The Cleveland Browns have found themselves in an awfully sticky predicament early in a campaign where playoffs have become an expectation. With 29 and 31 points scored in their first two matchups—recording a 1-1 record—Cleveland hasn’t had any issues reaching paydirt, but it’s come primarily via the ground game, not from the arm of Baker Mayfield. While Nick Chubb was paid to do exactly that, Mayfield, who’s eyeing a massive extension, must begin to produce through the air.
But to whom?
Week 1 saw the Browns leave Arrowhead winless to start the year following a special teams gaff midway through the fourth quarter. A game in which the Browns led for the majority of the afternoon was flipped on its head when it mattered most. For Mayfield, a 321-yard day of turnover-free football earned a thumbs up from head coach Kevin Stefanski, but a lack in receiver punch left Cleveland pondering “what if” their arsenal was fully stocked against the Chiefs. Would they be 2-0 right now? Would Odell Beckham Jr. have provided the spark needed to earn Cleveland’s first win in Arrowhead since 2009?
Questions remain in abundance about Cleveland’s receivers room.
With Beckham Jr. out the first two weeks of the season, Tuesday welcomed another slice of bad news for Stefanski’s unit. After recording just one catch in two snaps played against Houston, Jarvis Landry was placed on injured reserve and will remain out for at least three weeks of action. Landry reportedly suffered an MCL sprain, which ultimately has landed the onus on Beckham Jr. to not just return but to produce immediately.
Although the three-time Pro Bowler is still working his way back from knee surgery, the Browns' passing attack will now have to lean on wideouts Rashard Higgins, Donovan Peoples-Jones, and rookie Anthony Schwartz if they have any hopes of placing themselves in position for a division crown come Christmas. While the names don’t jump off the screen, if Stefanski must enter Week 3 against the Chicago Bears without Beckham despite optimism about his return, the Browns may not be in as bad a shape as many believe.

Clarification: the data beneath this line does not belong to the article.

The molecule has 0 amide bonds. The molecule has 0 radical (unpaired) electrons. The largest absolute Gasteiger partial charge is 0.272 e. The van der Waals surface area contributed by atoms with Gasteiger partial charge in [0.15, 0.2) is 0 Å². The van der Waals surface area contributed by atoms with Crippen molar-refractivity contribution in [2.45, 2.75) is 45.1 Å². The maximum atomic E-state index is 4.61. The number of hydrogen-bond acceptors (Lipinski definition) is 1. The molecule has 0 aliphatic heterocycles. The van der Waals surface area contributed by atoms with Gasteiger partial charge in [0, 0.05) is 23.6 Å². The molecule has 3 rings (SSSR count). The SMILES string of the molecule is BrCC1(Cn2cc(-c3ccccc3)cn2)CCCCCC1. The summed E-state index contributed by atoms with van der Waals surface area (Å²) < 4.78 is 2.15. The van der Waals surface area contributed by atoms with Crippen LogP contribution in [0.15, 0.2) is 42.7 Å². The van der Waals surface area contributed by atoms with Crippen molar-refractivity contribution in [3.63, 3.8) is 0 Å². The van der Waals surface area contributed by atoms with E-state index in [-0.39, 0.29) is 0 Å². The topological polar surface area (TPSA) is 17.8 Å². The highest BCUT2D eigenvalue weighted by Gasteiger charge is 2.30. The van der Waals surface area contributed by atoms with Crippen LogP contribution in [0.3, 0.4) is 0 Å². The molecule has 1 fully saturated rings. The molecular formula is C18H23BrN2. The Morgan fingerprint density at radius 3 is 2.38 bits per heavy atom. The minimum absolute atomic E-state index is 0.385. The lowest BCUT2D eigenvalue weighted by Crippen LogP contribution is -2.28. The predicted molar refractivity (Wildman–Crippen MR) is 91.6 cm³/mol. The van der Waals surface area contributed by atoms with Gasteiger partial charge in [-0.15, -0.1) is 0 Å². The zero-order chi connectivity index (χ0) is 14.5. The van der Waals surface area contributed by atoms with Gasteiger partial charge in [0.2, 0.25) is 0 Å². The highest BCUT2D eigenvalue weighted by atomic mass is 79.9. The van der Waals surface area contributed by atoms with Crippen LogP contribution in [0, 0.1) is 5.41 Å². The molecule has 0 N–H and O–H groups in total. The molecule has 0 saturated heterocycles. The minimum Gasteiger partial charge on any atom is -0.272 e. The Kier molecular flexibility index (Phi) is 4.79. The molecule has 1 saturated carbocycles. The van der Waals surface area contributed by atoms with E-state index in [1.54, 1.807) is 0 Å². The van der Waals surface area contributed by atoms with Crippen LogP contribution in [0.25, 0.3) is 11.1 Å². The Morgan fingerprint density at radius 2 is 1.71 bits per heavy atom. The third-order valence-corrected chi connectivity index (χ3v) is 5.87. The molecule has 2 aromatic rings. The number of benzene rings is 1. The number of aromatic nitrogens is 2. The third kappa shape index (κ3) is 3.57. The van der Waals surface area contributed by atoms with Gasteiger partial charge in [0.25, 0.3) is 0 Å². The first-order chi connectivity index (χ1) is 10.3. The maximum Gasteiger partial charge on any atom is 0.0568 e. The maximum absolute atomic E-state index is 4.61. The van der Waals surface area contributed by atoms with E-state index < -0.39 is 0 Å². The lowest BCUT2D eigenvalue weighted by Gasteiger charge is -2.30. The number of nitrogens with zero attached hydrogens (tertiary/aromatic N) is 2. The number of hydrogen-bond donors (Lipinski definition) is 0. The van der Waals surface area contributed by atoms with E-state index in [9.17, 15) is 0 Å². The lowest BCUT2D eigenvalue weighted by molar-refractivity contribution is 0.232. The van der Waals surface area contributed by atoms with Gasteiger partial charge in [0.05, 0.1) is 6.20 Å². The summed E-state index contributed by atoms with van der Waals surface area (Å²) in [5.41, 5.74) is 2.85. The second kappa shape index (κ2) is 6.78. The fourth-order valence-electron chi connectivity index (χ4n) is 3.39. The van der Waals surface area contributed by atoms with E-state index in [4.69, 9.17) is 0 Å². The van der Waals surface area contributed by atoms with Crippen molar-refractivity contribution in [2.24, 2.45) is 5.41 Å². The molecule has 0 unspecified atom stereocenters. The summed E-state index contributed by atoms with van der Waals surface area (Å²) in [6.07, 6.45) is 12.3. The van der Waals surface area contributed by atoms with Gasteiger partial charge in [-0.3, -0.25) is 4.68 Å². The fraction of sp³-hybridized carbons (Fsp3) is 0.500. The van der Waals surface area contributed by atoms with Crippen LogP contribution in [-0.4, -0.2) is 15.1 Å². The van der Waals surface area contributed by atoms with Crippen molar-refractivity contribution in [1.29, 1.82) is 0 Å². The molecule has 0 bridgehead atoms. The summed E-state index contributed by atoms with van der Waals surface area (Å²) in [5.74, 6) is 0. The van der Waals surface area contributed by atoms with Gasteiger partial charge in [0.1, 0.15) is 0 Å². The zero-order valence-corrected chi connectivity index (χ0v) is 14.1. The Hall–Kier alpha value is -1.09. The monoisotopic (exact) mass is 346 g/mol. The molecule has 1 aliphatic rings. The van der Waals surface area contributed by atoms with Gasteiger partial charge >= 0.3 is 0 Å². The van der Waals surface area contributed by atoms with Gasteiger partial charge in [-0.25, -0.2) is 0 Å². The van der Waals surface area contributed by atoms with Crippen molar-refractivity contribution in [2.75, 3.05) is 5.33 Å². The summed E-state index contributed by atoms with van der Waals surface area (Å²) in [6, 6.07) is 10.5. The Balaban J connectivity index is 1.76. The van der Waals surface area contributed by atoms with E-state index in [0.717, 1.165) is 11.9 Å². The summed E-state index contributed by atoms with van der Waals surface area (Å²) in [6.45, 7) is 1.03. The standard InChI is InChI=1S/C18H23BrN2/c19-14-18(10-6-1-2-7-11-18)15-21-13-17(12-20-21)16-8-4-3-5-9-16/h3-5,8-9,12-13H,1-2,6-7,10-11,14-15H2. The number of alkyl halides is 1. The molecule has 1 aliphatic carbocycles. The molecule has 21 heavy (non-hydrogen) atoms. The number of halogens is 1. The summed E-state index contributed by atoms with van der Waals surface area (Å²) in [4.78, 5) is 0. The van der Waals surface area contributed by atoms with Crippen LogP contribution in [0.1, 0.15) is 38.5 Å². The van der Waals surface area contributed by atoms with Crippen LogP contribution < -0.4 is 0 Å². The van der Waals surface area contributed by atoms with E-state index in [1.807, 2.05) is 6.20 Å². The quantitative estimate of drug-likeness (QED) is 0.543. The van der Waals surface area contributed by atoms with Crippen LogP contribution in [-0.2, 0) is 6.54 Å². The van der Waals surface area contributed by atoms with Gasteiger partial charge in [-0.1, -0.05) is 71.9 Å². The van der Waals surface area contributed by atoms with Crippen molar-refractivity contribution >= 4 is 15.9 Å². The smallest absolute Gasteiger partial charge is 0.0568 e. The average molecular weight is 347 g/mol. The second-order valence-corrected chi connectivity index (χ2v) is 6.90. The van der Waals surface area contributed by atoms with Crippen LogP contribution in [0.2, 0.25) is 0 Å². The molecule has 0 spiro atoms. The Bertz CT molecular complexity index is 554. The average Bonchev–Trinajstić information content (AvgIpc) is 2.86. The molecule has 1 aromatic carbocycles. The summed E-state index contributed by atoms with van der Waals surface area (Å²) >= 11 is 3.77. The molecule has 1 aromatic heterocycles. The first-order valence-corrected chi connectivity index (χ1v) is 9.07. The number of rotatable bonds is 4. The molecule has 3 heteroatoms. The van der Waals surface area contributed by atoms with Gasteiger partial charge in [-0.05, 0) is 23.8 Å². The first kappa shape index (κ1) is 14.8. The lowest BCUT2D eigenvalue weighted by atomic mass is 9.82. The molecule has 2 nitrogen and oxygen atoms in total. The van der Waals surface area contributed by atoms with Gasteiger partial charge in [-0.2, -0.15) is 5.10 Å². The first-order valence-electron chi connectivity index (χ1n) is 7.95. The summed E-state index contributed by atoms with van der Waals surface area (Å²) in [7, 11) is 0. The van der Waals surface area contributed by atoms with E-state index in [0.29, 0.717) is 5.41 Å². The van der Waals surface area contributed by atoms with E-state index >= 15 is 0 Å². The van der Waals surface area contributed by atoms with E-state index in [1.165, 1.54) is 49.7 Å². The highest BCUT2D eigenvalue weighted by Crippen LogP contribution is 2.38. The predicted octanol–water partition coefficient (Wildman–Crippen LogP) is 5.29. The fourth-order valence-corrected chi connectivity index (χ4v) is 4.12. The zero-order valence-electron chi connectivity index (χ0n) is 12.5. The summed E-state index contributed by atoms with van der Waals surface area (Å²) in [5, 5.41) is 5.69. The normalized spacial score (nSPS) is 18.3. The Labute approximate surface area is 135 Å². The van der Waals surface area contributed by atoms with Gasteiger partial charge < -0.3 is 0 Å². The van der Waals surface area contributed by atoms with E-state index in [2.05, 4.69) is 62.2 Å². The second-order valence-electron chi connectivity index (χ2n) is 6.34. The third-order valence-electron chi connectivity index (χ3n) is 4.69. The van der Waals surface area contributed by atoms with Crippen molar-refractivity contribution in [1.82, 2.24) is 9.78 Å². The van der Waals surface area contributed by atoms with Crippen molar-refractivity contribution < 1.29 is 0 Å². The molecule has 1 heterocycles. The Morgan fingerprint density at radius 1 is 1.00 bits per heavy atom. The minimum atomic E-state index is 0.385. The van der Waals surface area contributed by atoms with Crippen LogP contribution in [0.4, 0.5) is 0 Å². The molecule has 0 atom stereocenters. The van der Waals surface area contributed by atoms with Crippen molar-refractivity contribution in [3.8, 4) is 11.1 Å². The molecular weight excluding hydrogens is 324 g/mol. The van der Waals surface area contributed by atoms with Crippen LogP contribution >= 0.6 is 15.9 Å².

Following Landry’s injury on Sunday, first-year running back/wideout hybrid Demetric Felton led the Browns with 51 receiving yards and a touchdown, tight ends Harrison Bryant and Austin Hooper combined to catch nine passes for 89 yards, Higgins caught two passes for 27 yards, while tight end David Njoku contributed with two receptions for 18 yards. The unit helped Mayfield complete 19-of-21 passes for 213 yards and a touchdown. It was a group effort to complement a rushing attack that scored a trio of touchdowns Sunday to lead the Browns’ offense.
But, it’s the lack of such production from Peoples-Jones that has stood out through the opening two games. With just two targets from Mayfield in 93 total offensive snaps, Peoples-Jones has been invisible on the outside during his allotment of roughly 78% of the offensive workload. At 6-foot-2, Peoples-Jones offers the vertically-stout target Cleveland has not had in its stable of weapons since Josh Gordon many moons ago. A part of roughly just 25% of the offensive snaps in 2020, Peoples-Jones’ role has surely increased, but his production has yet to kick into gear. With Beckham’s expected return, and an obvious effort through two weeks to get his tight ends involved, it’s difficult to place a gauge on the second-year wideout’s progression, but if Landry’s injuries linger and Beckham Jr. suffers a setback, he could quickly find himself atop the depth chart with a massive workload if all comes to fruition.
All in all, the Browns’ “lack” of punch at wideout finds itself in a moderate spot early in the year. In years past where an injury could derail a season, general manager Andrew Berry has added the necessary depth for Mayfield to continue to sling it around the yard. While the headlining names in Beckham Jr. and Landry draw the masses, it will be the pass-catchers lower on the depth chart that need to keep Cleveland’s pass offense afloat during the early portions of the fall.